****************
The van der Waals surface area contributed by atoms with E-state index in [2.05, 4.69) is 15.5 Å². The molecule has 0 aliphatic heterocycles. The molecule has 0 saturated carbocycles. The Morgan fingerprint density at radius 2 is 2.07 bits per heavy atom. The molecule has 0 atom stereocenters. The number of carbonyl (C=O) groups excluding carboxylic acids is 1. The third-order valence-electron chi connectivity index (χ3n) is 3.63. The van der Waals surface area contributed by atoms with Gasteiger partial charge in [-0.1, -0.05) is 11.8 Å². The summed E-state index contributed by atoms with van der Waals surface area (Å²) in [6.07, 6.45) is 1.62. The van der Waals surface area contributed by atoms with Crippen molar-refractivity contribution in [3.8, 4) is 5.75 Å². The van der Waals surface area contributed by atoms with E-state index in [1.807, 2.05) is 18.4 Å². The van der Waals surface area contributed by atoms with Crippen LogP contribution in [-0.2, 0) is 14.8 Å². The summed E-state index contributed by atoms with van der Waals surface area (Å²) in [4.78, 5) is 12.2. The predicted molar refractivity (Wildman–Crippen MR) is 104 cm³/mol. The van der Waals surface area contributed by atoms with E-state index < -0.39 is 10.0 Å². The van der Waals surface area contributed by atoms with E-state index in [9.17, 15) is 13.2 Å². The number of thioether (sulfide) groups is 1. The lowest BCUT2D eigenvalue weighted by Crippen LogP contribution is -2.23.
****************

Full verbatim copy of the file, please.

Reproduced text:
The van der Waals surface area contributed by atoms with E-state index in [2.05, 4.69) is 15.5 Å². The molecule has 0 aliphatic heterocycles. The molecule has 0 saturated carbocycles. The Morgan fingerprint density at radius 2 is 2.07 bits per heavy atom. The molecule has 0 atom stereocenters. The number of carbonyl (C=O) groups excluding carboxylic acids is 1. The third-order valence-electron chi connectivity index (χ3n) is 3.63. The van der Waals surface area contributed by atoms with Gasteiger partial charge in [-0.1, -0.05) is 11.8 Å². The summed E-state index contributed by atoms with van der Waals surface area (Å²) in [6.07, 6.45) is 1.62. The van der Waals surface area contributed by atoms with Crippen molar-refractivity contribution in [3.8, 4) is 5.75 Å². The van der Waals surface area contributed by atoms with E-state index in [1.807, 2.05) is 18.4 Å². The van der Waals surface area contributed by atoms with Crippen LogP contribution in [-0.2, 0) is 14.8 Å². The summed E-state index contributed by atoms with van der Waals surface area (Å²) in [4.78, 5) is 12.2. The predicted molar refractivity (Wildman–Crippen MR) is 104 cm³/mol. The van der Waals surface area contributed by atoms with E-state index < -0.39 is 10.0 Å². The van der Waals surface area contributed by atoms with E-state index in [9.17, 15) is 13.2 Å². The number of thioether (sulfide) groups is 1. The lowest BCUT2D eigenvalue weighted by Crippen LogP contribution is -2.23.